We grade the intelligence of a software based on how well it can mimic a human being. There is even a test developers refer to in order to assess if the computer can trick a human into believing that it's human. The Turing Test. If you can’t distinguish between a human being’s reply and a computer’s, the computer is considered intelligent.
In today’s world, a chatbot that sounds like a human being belongs to one of two categories:
Consider the last time you sat through a long automated phone menu where you press 1 for Spanish, 2 for account info, 3 for ... etc. A rule-based chatbot is the same technology in chat/conversation format. When you start engaging with a chatbot, it offers you a few options, you select 1, 2, or 3 and the chatbot responds based on your choice. This chatbot has a pre-programed answer that guides the conversation to flow in a structured manner.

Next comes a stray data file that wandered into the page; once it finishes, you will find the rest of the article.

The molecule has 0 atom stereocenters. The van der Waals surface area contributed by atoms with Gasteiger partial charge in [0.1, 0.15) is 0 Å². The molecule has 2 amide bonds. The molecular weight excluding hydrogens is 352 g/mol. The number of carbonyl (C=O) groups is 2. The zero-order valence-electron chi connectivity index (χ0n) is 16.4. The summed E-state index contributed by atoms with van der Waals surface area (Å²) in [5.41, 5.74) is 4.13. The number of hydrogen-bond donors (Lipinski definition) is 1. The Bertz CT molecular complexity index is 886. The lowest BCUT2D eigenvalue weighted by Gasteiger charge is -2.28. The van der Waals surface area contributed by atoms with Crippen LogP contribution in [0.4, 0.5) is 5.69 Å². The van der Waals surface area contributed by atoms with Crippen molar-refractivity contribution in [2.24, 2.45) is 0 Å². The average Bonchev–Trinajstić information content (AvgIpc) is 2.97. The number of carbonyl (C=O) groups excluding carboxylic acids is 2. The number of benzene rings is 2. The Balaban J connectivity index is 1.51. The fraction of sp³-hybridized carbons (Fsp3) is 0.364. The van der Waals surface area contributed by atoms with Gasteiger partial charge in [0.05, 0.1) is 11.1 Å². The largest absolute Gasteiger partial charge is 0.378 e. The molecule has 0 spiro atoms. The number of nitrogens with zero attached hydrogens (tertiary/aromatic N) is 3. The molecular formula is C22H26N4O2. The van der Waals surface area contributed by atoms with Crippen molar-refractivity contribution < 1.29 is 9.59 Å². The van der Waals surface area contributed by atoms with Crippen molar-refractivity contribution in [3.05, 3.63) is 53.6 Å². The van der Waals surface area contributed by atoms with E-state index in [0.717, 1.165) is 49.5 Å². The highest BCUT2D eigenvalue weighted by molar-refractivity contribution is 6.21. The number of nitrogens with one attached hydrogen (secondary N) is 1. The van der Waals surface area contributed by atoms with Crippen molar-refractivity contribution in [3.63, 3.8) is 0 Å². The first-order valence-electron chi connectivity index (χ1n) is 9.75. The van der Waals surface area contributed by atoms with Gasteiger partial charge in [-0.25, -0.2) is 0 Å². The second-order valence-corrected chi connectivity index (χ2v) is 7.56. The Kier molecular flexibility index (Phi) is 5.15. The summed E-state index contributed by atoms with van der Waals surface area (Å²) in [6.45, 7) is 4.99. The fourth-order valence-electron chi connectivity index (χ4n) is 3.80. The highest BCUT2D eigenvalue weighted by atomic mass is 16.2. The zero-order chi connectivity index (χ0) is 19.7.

Rule-based chatbots can sometimes be effective for collecting basic information or routing questions, however these interactions mostly end with the person frustrated and requesting to talk to a human anyway. The chatbot cannot actually figure out what your problem is and find a solution for it. Issues that would require some back-and-forth cannot be resolved.
Machine Learning (ML) Based Chatbots
ML-based chatbots fill in the gaps left by traditional rule-based chatbots. This superior AI can identify the intent of the customer from conversations, just like humans, and then take the user through a natural conversation to extract key information to resolve the customer's problem.
Based on the AI's understanding of the scenario, it will infer context, refer to past conversations and offer resources or links to help with queries.
The best part?
It’s always learning.
This means that an ML-enabled chatbot will gradually make better decisions and improve itself, with every interaction.